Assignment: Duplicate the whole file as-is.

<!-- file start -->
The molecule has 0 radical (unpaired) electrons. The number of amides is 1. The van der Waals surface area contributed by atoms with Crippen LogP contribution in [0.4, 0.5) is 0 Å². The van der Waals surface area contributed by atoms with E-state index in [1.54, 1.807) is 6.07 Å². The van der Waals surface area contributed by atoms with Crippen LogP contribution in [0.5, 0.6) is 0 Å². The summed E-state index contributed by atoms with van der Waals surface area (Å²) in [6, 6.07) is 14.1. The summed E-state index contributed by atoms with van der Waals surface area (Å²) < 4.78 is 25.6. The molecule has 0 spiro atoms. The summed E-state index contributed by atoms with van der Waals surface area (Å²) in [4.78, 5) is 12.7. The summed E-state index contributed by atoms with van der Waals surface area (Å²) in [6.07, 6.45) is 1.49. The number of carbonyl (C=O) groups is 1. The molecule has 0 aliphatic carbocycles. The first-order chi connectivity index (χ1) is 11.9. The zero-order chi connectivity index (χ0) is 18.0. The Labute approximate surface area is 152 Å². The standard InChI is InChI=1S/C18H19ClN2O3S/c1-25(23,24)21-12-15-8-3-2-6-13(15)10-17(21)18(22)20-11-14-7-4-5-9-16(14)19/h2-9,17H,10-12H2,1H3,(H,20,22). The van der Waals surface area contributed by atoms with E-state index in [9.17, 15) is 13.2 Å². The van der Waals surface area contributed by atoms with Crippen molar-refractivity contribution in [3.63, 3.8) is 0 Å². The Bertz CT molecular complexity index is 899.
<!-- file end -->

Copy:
The molecule has 0 radical (unpaired) electrons. The number of amides is 1. The van der Waals surface area contributed by atoms with Crippen LogP contribution in [0.4, 0.5) is 0 Å². The van der Waals surface area contributed by atoms with E-state index in [1.54, 1.807) is 6.07 Å². The van der Waals surface area contributed by atoms with Crippen LogP contribution in [0.5, 0.6) is 0 Å². The summed E-state index contributed by atoms with van der Waals surface area (Å²) in [6, 6.07) is 14.1. The summed E-state index contributed by atoms with van der Waals surface area (Å²) < 4.78 is 25.6. The molecule has 0 spiro atoms. The summed E-state index contributed by atoms with van der Waals surface area (Å²) in [4.78, 5) is 12.7. The summed E-state index contributed by atoms with van der Waals surface area (Å²) in [6.07, 6.45) is 1.49. The number of carbonyl (C=O) groups is 1. The molecule has 0 aliphatic carbocycles. The first-order chi connectivity index (χ1) is 11.9. The zero-order chi connectivity index (χ0) is 18.0. The Labute approximate surface area is 152 Å². The standard InChI is InChI=1S/C18H19ClN2O3S/c1-25(23,24)21-12-15-8-3-2-6-13(15)10-17(21)18(22)20-11-14-7-4-5-9-16(14)19/h2-9,17H,10-12H2,1H3,(H,20,22). The van der Waals surface area contributed by atoms with E-state index in [9.17, 15) is 13.2 Å². The van der Waals surface area contributed by atoms with Crippen molar-refractivity contribution in [3.63, 3.8) is 0 Å². The Bertz CT molecular complexity index is 899.